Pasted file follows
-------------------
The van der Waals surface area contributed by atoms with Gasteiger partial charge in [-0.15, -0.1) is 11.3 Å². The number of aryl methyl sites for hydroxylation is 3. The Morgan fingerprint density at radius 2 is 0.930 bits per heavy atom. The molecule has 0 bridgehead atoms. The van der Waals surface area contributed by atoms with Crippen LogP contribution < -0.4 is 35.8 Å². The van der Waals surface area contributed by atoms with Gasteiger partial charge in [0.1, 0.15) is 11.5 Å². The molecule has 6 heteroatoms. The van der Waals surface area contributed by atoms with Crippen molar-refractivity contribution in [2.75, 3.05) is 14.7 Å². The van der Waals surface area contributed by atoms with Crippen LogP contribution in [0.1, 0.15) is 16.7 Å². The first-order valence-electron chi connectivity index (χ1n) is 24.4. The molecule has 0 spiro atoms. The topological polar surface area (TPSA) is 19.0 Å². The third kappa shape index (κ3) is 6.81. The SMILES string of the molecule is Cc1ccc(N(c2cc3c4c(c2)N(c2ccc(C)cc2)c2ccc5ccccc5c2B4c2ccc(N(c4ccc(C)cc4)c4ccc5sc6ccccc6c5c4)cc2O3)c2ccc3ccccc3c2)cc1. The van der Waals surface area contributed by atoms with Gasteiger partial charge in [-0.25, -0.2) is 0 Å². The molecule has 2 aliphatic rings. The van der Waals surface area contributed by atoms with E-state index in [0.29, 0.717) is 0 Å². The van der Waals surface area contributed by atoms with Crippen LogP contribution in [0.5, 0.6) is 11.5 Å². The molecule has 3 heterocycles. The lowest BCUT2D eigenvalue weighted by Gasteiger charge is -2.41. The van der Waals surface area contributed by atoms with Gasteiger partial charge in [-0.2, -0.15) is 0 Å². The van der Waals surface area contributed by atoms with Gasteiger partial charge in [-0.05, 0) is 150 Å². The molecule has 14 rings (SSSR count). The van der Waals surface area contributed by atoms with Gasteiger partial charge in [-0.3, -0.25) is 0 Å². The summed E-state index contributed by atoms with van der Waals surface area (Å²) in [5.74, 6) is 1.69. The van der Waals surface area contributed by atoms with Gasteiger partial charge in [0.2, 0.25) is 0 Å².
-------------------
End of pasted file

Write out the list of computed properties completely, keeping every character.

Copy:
The van der Waals surface area contributed by atoms with Gasteiger partial charge in [-0.15, -0.1) is 11.3 Å². The number of aryl methyl sites for hydroxylation is 3. The Morgan fingerprint density at radius 2 is 0.930 bits per heavy atom. The molecule has 0 bridgehead atoms. The van der Waals surface area contributed by atoms with Crippen LogP contribution < -0.4 is 35.8 Å². The van der Waals surface area contributed by atoms with Gasteiger partial charge in [0.1, 0.15) is 11.5 Å². The molecule has 6 heteroatoms. The van der Waals surface area contributed by atoms with Crippen molar-refractivity contribution in [2.75, 3.05) is 14.7 Å². The van der Waals surface area contributed by atoms with Crippen LogP contribution in [0.1, 0.15) is 16.7 Å². The first-order valence-electron chi connectivity index (χ1n) is 24.4. The molecule has 0 spiro atoms. The topological polar surface area (TPSA) is 19.0 Å². The third kappa shape index (κ3) is 6.81. The SMILES string of the molecule is Cc1ccc(N(c2cc3c4c(c2)N(c2ccc(C)cc2)c2ccc5ccccc5c2B4c2ccc(N(c4ccc(C)cc4)c4ccc5sc6ccccc6c5c4)cc2O3)c2ccc3ccccc3c2)cc1. The van der Waals surface area contributed by atoms with Gasteiger partial charge in [-0.25, -0.2) is 0 Å². The molecule has 2 aliphatic rings. The van der Waals surface area contributed by atoms with E-state index in [0.29, 0.717) is 0 Å². The van der Waals surface area contributed by atoms with Crippen LogP contribution in [0.5, 0.6) is 11.5 Å². The molecule has 3 heterocycles. The lowest BCUT2D eigenvalue weighted by Gasteiger charge is -2.41. The van der Waals surface area contributed by atoms with Gasteiger partial charge in [-0.2, -0.15) is 0 Å². The van der Waals surface area contributed by atoms with Gasteiger partial charge in [-0.05, 0) is 150 Å². The molecule has 14 rings (SSSR count). The van der Waals surface area contributed by atoms with Gasteiger partial charge in [-0.3, -0.25) is 0 Å². The summed E-state index contributed by atoms with van der Waals surface area (Å²) in [5.74, 6) is 1.69. The van der Waals surface area contributed by atoms with Gasteiger partial charge in [0.2, 0.25) is 0 Å².